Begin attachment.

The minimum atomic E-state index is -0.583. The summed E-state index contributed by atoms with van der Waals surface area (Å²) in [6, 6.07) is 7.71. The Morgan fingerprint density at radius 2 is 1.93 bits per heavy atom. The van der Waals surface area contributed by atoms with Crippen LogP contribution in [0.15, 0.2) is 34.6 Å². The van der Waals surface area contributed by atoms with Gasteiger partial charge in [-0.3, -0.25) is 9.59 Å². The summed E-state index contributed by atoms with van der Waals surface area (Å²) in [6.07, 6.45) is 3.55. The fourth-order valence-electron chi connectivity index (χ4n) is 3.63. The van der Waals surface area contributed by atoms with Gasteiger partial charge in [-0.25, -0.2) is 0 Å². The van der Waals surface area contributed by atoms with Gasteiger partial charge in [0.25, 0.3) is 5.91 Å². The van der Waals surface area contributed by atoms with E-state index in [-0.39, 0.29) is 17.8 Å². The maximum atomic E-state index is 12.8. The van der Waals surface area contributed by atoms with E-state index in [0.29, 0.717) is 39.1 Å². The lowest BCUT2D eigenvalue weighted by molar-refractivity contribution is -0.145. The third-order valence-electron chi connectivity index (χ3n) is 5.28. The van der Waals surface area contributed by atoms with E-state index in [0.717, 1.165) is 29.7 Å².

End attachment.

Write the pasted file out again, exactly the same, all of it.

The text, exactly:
The minimum atomic E-state index is -0.583. The summed E-state index contributed by atoms with van der Waals surface area (Å²) in [6, 6.07) is 7.71. The Morgan fingerprint density at radius 2 is 1.93 bits per heavy atom. The van der Waals surface area contributed by atoms with Crippen LogP contribution in [0.15, 0.2) is 34.6 Å². The van der Waals surface area contributed by atoms with Gasteiger partial charge in [-0.3, -0.25) is 9.59 Å². The summed E-state index contributed by atoms with van der Waals surface area (Å²) in [6.07, 6.45) is 3.55. The fourth-order valence-electron chi connectivity index (χ4n) is 3.63. The van der Waals surface area contributed by atoms with Gasteiger partial charge in [-0.25, -0.2) is 0 Å². The van der Waals surface area contributed by atoms with Gasteiger partial charge in [0.25, 0.3) is 5.91 Å². The van der Waals surface area contributed by atoms with E-state index in [-0.39, 0.29) is 17.8 Å². The maximum atomic E-state index is 12.8. The van der Waals surface area contributed by atoms with E-state index in [0.29, 0.717) is 39.1 Å². The lowest BCUT2D eigenvalue weighted by molar-refractivity contribution is -0.145. The third-order valence-electron chi connectivity index (χ3n) is 5.28. The van der Waals surface area contributed by atoms with E-state index in [0.717, 1.165) is 29.7 Å².